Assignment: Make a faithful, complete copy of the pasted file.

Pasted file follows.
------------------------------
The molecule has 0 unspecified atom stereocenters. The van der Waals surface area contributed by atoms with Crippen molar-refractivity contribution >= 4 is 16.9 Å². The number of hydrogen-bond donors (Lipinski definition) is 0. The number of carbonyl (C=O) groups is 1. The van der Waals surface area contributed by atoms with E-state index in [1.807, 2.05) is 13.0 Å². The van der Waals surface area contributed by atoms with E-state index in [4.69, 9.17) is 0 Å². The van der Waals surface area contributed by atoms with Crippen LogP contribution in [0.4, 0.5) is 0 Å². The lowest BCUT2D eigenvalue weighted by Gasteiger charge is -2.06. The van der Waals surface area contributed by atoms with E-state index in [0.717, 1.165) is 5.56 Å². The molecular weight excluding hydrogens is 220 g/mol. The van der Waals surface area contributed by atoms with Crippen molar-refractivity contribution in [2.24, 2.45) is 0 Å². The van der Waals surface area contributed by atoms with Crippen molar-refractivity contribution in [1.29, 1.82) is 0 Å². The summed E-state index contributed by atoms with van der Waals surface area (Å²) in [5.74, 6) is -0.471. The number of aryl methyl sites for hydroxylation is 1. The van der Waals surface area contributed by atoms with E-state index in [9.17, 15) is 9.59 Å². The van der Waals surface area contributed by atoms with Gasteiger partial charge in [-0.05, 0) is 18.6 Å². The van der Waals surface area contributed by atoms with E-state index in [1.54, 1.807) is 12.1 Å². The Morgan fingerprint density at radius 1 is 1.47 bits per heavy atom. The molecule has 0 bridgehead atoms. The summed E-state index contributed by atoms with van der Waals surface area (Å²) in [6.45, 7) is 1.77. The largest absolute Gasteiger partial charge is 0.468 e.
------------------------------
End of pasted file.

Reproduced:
The molecule has 0 unspecified atom stereocenters. The van der Waals surface area contributed by atoms with Crippen molar-refractivity contribution >= 4 is 16.9 Å². The number of hydrogen-bond donors (Lipinski definition) is 0. The number of carbonyl (C=O) groups is 1. The van der Waals surface area contributed by atoms with E-state index in [1.807, 2.05) is 13.0 Å². The van der Waals surface area contributed by atoms with E-state index in [4.69, 9.17) is 0 Å². The van der Waals surface area contributed by atoms with Crippen LogP contribution in [0.4, 0.5) is 0 Å². The lowest BCUT2D eigenvalue weighted by Gasteiger charge is -2.06. The van der Waals surface area contributed by atoms with E-state index in [0.717, 1.165) is 5.56 Å². The molecular weight excluding hydrogens is 220 g/mol. The van der Waals surface area contributed by atoms with Crippen molar-refractivity contribution in [2.24, 2.45) is 0 Å². The van der Waals surface area contributed by atoms with Crippen molar-refractivity contribution in [1.29, 1.82) is 0 Å². The summed E-state index contributed by atoms with van der Waals surface area (Å²) in [5.74, 6) is -0.471. The number of aryl methyl sites for hydroxylation is 1. The van der Waals surface area contributed by atoms with E-state index in [9.17, 15) is 9.59 Å². The van der Waals surface area contributed by atoms with Gasteiger partial charge in [-0.05, 0) is 18.6 Å². The van der Waals surface area contributed by atoms with E-state index in [1.54, 1.807) is 12.1 Å². The Morgan fingerprint density at radius 1 is 1.47 bits per heavy atom. The molecule has 0 bridgehead atoms. The summed E-state index contributed by atoms with van der Waals surface area (Å²) in [6.45, 7) is 1.77. The largest absolute Gasteiger partial charge is 0.468 e.